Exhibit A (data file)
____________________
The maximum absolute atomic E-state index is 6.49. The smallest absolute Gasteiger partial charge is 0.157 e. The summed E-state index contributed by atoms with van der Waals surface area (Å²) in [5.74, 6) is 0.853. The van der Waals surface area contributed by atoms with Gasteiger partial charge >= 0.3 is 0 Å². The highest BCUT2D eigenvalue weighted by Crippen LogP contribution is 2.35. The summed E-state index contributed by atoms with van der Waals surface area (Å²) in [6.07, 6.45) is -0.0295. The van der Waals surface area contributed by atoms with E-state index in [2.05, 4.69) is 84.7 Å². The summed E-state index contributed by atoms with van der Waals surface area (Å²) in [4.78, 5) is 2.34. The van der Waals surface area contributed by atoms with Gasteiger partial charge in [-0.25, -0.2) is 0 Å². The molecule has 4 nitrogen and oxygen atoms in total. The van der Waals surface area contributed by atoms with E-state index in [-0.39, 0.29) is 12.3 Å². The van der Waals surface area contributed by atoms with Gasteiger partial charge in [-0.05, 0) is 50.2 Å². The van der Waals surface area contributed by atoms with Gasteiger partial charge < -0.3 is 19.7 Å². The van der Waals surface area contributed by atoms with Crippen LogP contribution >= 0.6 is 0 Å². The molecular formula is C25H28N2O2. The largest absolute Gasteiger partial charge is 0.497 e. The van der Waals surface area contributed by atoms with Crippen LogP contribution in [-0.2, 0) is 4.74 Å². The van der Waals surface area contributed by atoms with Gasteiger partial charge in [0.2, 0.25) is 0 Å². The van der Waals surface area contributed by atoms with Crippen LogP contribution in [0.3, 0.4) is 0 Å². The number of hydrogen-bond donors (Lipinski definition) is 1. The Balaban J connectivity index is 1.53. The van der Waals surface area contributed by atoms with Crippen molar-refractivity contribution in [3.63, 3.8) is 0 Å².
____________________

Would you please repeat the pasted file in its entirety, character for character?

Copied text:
The maximum absolute atomic E-state index is 6.49. The smallest absolute Gasteiger partial charge is 0.157 e. The summed E-state index contributed by atoms with van der Waals surface area (Å²) in [5.74, 6) is 0.853. The van der Waals surface area contributed by atoms with Gasteiger partial charge >= 0.3 is 0 Å². The highest BCUT2D eigenvalue weighted by Crippen LogP contribution is 2.35. The summed E-state index contributed by atoms with van der Waals surface area (Å²) in [6.07, 6.45) is -0.0295. The van der Waals surface area contributed by atoms with E-state index in [2.05, 4.69) is 84.7 Å². The summed E-state index contributed by atoms with van der Waals surface area (Å²) in [4.78, 5) is 2.34. The van der Waals surface area contributed by atoms with Gasteiger partial charge in [-0.25, -0.2) is 0 Å². The molecule has 4 nitrogen and oxygen atoms in total. The van der Waals surface area contributed by atoms with E-state index in [-0.39, 0.29) is 12.3 Å². The van der Waals surface area contributed by atoms with Gasteiger partial charge in [-0.05, 0) is 50.2 Å². The van der Waals surface area contributed by atoms with Gasteiger partial charge < -0.3 is 19.7 Å². The van der Waals surface area contributed by atoms with Crippen LogP contribution >= 0.6 is 0 Å². The molecular formula is C25H28N2O2. The largest absolute Gasteiger partial charge is 0.497 e. The van der Waals surface area contributed by atoms with Crippen LogP contribution in [-0.2, 0) is 4.74 Å². The van der Waals surface area contributed by atoms with Gasteiger partial charge in [0.2, 0.25) is 0 Å². The van der Waals surface area contributed by atoms with Crippen LogP contribution in [0.3, 0.4) is 0 Å². The number of hydrogen-bond donors (Lipinski definition) is 1. The Balaban J connectivity index is 1.53. The van der Waals surface area contributed by atoms with Crippen molar-refractivity contribution in [3.63, 3.8) is 0 Å².